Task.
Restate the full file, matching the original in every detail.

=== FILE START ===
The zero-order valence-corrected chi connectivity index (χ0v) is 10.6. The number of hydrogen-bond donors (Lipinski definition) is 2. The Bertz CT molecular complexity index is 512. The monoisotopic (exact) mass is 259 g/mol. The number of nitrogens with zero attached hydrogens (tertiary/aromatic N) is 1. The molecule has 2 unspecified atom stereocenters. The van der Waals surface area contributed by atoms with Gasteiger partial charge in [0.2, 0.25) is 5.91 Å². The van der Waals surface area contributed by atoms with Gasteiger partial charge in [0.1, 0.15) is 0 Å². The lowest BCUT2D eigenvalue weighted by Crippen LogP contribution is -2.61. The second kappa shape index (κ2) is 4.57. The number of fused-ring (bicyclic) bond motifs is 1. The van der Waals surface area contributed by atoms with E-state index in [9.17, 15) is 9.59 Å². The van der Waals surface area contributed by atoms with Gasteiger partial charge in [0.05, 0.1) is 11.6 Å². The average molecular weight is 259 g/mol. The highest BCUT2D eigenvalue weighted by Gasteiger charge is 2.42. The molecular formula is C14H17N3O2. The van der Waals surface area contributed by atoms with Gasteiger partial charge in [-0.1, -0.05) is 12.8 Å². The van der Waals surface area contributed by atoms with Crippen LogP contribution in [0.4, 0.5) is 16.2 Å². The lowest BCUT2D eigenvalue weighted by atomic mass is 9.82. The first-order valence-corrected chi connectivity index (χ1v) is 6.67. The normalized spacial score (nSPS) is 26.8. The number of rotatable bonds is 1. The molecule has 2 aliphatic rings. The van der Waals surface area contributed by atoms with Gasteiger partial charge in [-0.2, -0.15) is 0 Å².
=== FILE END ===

The zero-order valence-corrected chi connectivity index (χ0v) is 10.6. The number of hydrogen-bond donors (Lipinski definition) is 2. The Bertz CT molecular complexity index is 512. The monoisotopic (exact) mass is 259 g/mol. The number of nitrogens with zero attached hydrogens (tertiary/aromatic N) is 1. The molecule has 2 unspecified atom stereocenters. The van der Waals surface area contributed by atoms with Gasteiger partial charge in [0.2, 0.25) is 5.91 Å². The van der Waals surface area contributed by atoms with Gasteiger partial charge in [0.1, 0.15) is 0 Å². The lowest BCUT2D eigenvalue weighted by Crippen LogP contribution is -2.61. The second kappa shape index (κ2) is 4.57. The number of fused-ring (bicyclic) bond motifs is 1. The van der Waals surface area contributed by atoms with E-state index in [9.17, 15) is 9.59 Å². The van der Waals surface area contributed by atoms with Gasteiger partial charge in [0.05, 0.1) is 11.6 Å². The average molecular weight is 259 g/mol. The highest BCUT2D eigenvalue weighted by Gasteiger charge is 2.42. The molecular formula is C14H17N3O2. The van der Waals surface area contributed by atoms with Gasteiger partial charge in [-0.1, -0.05) is 12.8 Å². The van der Waals surface area contributed by atoms with Crippen LogP contribution in [0.4, 0.5) is 16.2 Å². The lowest BCUT2D eigenvalue weighted by atomic mass is 9.82. The first-order valence-corrected chi connectivity index (χ1v) is 6.67. The normalized spacial score (nSPS) is 26.8. The number of rotatable bonds is 1. The molecule has 2 aliphatic rings. The van der Waals surface area contributed by atoms with Gasteiger partial charge in [-0.2, -0.15) is 0 Å².